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Eurozone markets are a mixed bag

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The Italian elections earlier this week supposedly threw the entire world’s markets into a panic, driving the S&P 500 down by 27.75 points on Monday alone. Italy seemed poised to elect several anti-austerity candidates, but the bigger problem was the government appeared to become even more fractured than it already was, making political and economic gridlock an almost certainty.

The fallout in the American stock markets reminded all of us that the problems in the Eurozone are a long way from being solved. It’s a bit scary that an election — not a policy decision or an economic crisis erupting, but simply the outcome of an election — could have such wide-ranging effects on the global economy. That points up how precarious the financial situation in the European Union remains.

But what many people have not noticed is that, in spite of the considerable debt issues that still remain, the European Union is doing fairly well as an economic entity, at least so far as its markets are concerned. Here is a look at how various EU markets have done over the past year (all returns are as of Tuesday, February 26); the biggest winner may surprise you.

Spain (IBEX 35 Index): Down 6.4 percent over the past year

The biggest stock on the IBEX 35, the Spanish telecom Telefonica, has had a terrible year, dropping nearly 20 percent in the past 12 months. Since it account for more than 20 percent of the index, that presents a big hurdle to overcome. The second-biggest stock on the index, Banco Santander, has had a better time of it. Although, with a 12-month increase of just 1.23 percent, it pales next to the performance of America’s financial sector.

See also: Spain leads in insurance purchases via mobile devices

Italy (FTSE MIB Index): Down 5.7 percent

Some big names had big years in Italy: Parmalat up nearly 15 percent, Pirelli up 13 percent. The medical diagnostic firm DiaSorin rose a molto bene 27 percent. But the financial sector continues to struggle. Banco Popolare and Banca Popolare dell’Emilia Romagna were both down about 10 percent. Perhaps the biggest pratfall of all, though, was taken by the utility A2A, which lost 44 percent of its value over the past year.

Netherlands (AEX Index): Up 3.2 percent

Plenty of Dutch stocks had big showings this year. The publisher and information provider Reed Elsevier, best known in the United States for its subsidiary LexisNexis, was up by 28 percent. ASML, which makes the machines that make semiconductors, rose by a whopping 92 percent. But maybe the most iconic Dutch stock, Royal Dutch Shell, was off 5 percent on the year.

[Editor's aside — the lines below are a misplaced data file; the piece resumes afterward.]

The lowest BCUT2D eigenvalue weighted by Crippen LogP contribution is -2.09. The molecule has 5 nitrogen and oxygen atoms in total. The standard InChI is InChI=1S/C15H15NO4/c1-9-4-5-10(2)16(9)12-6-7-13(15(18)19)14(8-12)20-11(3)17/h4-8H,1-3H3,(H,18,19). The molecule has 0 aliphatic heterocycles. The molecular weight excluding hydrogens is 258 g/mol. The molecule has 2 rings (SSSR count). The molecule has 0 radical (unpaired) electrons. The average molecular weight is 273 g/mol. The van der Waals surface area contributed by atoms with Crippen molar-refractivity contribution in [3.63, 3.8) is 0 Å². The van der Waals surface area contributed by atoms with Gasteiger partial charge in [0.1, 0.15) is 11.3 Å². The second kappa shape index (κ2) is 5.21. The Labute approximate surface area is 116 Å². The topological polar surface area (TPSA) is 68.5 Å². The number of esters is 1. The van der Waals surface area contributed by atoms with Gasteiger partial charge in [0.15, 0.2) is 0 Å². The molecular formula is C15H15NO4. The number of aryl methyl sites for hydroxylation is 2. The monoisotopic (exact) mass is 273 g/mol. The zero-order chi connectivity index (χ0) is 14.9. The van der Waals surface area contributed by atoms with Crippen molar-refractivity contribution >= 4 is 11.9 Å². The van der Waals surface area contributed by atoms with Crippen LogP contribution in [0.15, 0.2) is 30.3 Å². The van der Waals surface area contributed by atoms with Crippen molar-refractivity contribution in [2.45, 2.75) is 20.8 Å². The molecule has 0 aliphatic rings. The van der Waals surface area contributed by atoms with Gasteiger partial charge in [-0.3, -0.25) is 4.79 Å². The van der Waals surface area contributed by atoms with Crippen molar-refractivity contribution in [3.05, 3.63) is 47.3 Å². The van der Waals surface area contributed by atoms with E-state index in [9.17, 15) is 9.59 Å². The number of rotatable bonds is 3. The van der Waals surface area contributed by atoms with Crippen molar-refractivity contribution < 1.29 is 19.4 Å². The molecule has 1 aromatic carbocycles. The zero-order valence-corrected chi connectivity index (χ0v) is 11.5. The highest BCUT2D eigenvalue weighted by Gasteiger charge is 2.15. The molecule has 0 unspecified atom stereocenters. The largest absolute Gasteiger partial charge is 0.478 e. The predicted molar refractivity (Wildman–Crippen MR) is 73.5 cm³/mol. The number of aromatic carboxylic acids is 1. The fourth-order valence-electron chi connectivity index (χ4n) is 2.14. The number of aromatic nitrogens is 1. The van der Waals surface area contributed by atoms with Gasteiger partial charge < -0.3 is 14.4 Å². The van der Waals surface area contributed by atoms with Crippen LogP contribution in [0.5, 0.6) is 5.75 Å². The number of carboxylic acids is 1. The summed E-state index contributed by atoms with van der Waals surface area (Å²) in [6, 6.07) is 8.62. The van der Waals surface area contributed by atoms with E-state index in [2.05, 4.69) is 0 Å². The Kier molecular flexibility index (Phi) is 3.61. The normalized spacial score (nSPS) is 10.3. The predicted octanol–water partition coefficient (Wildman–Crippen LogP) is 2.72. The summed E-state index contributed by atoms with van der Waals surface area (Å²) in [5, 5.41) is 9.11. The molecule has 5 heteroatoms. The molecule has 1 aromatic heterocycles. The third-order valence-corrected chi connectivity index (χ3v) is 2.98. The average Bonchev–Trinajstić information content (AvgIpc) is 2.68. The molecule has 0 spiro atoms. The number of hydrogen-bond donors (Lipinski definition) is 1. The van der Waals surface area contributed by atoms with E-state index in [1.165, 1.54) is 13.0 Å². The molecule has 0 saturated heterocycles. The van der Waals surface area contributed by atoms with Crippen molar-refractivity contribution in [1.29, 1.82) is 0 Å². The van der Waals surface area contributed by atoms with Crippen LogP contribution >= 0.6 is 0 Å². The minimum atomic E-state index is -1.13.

France (CAC 40 Index): Up 5.2 percent

Lafarge, the world’s largest cement manufacturer, and Safran, an aerospace and defense contractor, both rose a spectacular 44 percent over the past 12 months. Credit Agricole was up 49 percent. But the security company Gemalto did them even better, rising by 63 percent. These winners were dragged down by the likes of gas distributor GDF Suez (down 22 percent) and the construction firm Bougues (down 14 percent).

Belgium (BEL 20 Index): Up 11.1 percent

Belgium is now home to the iconic American brand Budweiser, as part of the Anheuser-Busch InBev conglomerate. That was among the strongest Belgian performers in the past year, rising 44 percent, just ahead of the biopharmaceutical company UCB, up 43 percent. But both of them were outpaced by the banking giant KBC Groep, which was up by 65 percent.

Sweden (Stockholm Index): Up 8.6 percent

If you invested in the Stockholm index over the past year, you were in for a bumpy ride. You had dismal large caps such as Rorvik Timber (down 64 percent in 12 months), the biomedical company Artimplant (down 45 percent), the oil & gas company BlackPearl Resources (down 50 percent), and the road construction company Geveko (down 51 percent). At the same time, you had some massive winners: the investment firm Melker Schorling was up 61 percent, the pharmaceutical company Orexo up 99 percent. And there’s maybe the most amazing stock on the entire continent, the high-tech manufacturer Arcam, which was up 530 percent, benefiting from its status as a pioneer in 3-D printing.

Germany (DAX Index): Up 12.1 percent

Germany is the preeminent economy in the EU, so it’s no surprise that its market has been so strong. The calendar year 2012 ended up as the biggest gainer for the DAX Index since 2003. Multinational pharmaceuticals have been faring particularly well. Merck was up 39 percent in the past 12 months, and Bayer was up 37 percent.

Greece (Athens Stock Exchange General Index): Up 33.2 percent

This one may come as a bit of a shock, but remember, the Greek stock market had nowhere to go but up. By the middle of 2012, it had lost more than 60 percent off its recent peak. That rebound has been fueled by an awful lot of winners, including several stocks that have more than doubled in the past year. The retailer JUMBO, for instance, has posted an increase of 108 percent, and the computer firm Quest is up 135 percent. And then there’s Intralot, which makes online lottery systems and rose an incredible 239 percent in one year.

For more on the Eurozone, see:

Eurozone Index indicates strong start to 2013

Economist: Euro crisis could erupt again this year

Eurozone recession to continue into 2014